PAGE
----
In response to a Reader’s Question as to whether Rough Enough documents atrocities against Native American Indians during this period of time, the simple answer is, no. But let me elaborate on what it does cover a bit more in case it can lead you to references that might hit topics you find interestingon Montana or Dakota history as well as the Civil War.
Killings of soldiers and travelers: During the period 1867 – 1870, Rough Enough documents and refers to several Indian attacks, most generally associated with the raids that were conducted to take horses and cattle at Fort Buford, a direct attack on Ft. Shaw, by Blackfoot Indians and an attack in the Gallatin/Yellowstone drainage on soldiers from Ft. Ellis. Richard Clow’s letter to his sister in 1869 documents the killing of several civilians in Ft. Buford’s vicinity and his reaction to that particular killing. The 13th Infantry in Montana and Dakota Territory at that time was tasked with building all of these fortifications which were poorly manned (under 100 – 200 soldiers) and could only patrol or follow up small bands of Indians, let along protect themselves in remote areas with virtually no supply lines. The book contains information as to the recorded deaths at Fort Buford during a 10 year period and you will note that soldiers were more generally dying from things other than Indian attacks despite what the rumors and trade books would lead us to believe. See: https://en.wikipedia.org/wiki/List_of_Indian_massacres for a full accounting of massacres, references and dates. By comparison to other times, this period was generally more peaceful.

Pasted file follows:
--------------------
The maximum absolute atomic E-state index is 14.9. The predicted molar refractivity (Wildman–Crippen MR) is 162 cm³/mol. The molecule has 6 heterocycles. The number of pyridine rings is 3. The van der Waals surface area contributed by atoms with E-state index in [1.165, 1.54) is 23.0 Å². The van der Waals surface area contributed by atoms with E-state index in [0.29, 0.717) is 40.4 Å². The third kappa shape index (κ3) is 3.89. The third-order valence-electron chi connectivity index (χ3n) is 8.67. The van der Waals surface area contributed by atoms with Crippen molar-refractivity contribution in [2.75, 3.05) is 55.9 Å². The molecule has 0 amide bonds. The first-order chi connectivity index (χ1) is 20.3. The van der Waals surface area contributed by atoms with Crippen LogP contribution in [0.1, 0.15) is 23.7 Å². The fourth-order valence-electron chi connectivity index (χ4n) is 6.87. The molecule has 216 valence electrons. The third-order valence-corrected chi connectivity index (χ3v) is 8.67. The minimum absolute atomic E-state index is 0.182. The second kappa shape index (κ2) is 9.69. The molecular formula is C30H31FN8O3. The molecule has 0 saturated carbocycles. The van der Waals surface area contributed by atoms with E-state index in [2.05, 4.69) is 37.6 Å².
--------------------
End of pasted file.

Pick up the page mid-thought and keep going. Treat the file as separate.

Killings of Native American Indians-The Marias River Massacre: The only documented massacre of Indians in this section of the country during this particular time period was the Marias River Massacre in western Montana in 1870 in which 200 + older men, women and children were killed by Maj. E. Becker, under the command of Gen. Sheridan. See full account: https://www.legendsofamerica.com/na-mariasmassacre/ . This particular massacre has been described as one of the most atrocious killings of innocent civilian Native Americans and gives one good reason to understand why after this time, a lot of Native Americans Indians developed a strong hatred for soldiers and intruders into their territories. In Rough Enough, there are descriptions of small confrontations and killings but no other massacres initiated by the military or civilians of Native American Indians.
The next massacre incident in this part of the United States was the Big Hole Massacre of Chief Joseph’s women and children in 1877. This is an equally despicable attack on a sleeping non-military camps under Col. Gibbon in the running battle which occurred as Chief Joseph tried to lead his people to Canada to escape further persecution. See: https://www.history.com/this-day-in-history/nez-perce-fight-battle-of-big-hole .
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